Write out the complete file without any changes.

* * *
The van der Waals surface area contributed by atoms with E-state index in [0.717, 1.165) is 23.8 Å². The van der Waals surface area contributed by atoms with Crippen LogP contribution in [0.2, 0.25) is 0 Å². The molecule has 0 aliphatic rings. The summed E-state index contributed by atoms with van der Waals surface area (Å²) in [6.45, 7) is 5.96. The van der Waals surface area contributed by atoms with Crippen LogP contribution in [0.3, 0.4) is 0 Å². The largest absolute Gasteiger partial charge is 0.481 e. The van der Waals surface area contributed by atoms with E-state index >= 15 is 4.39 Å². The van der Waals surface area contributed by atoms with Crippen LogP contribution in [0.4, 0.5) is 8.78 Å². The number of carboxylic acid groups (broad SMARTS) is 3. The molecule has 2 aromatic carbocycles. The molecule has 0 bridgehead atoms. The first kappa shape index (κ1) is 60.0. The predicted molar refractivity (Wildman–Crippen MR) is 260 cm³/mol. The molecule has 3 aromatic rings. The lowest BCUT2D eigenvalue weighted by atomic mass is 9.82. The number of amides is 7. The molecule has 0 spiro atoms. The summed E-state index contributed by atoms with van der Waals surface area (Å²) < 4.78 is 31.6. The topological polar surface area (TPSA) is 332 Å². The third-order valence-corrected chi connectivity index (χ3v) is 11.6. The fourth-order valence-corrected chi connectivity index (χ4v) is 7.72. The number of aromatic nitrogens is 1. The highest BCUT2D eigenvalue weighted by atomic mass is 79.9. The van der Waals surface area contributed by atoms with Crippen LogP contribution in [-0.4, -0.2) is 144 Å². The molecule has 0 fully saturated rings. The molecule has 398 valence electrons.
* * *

The van der Waals surface area contributed by atoms with E-state index in [0.717, 1.165) is 23.8 Å². The van der Waals surface area contributed by atoms with Crippen LogP contribution in [0.2, 0.25) is 0 Å². The molecule has 0 aliphatic rings. The summed E-state index contributed by atoms with van der Waals surface area (Å²) in [6.45, 7) is 5.96. The van der Waals surface area contributed by atoms with Crippen LogP contribution in [0.3, 0.4) is 0 Å². The largest absolute Gasteiger partial charge is 0.481 e. The van der Waals surface area contributed by atoms with E-state index >= 15 is 4.39 Å². The van der Waals surface area contributed by atoms with Crippen LogP contribution in [0.4, 0.5) is 8.78 Å². The number of carboxylic acid groups (broad SMARTS) is 3. The molecule has 2 aromatic carbocycles. The molecule has 0 bridgehead atoms. The first kappa shape index (κ1) is 60.0. The predicted molar refractivity (Wildman–Crippen MR) is 260 cm³/mol. The molecule has 3 aromatic rings. The lowest BCUT2D eigenvalue weighted by atomic mass is 9.82. The number of amides is 7. The molecule has 0 spiro atoms. The summed E-state index contributed by atoms with van der Waals surface area (Å²) < 4.78 is 31.6. The topological polar surface area (TPSA) is 332 Å². The third-order valence-corrected chi connectivity index (χ3v) is 11.6. The fourth-order valence-corrected chi connectivity index (χ4v) is 7.72. The number of aromatic nitrogens is 1. The highest BCUT2D eigenvalue weighted by atomic mass is 79.9. The van der Waals surface area contributed by atoms with Crippen LogP contribution in [-0.4, -0.2) is 144 Å². The molecule has 0 fully saturated rings. The molecule has 398 valence electrons.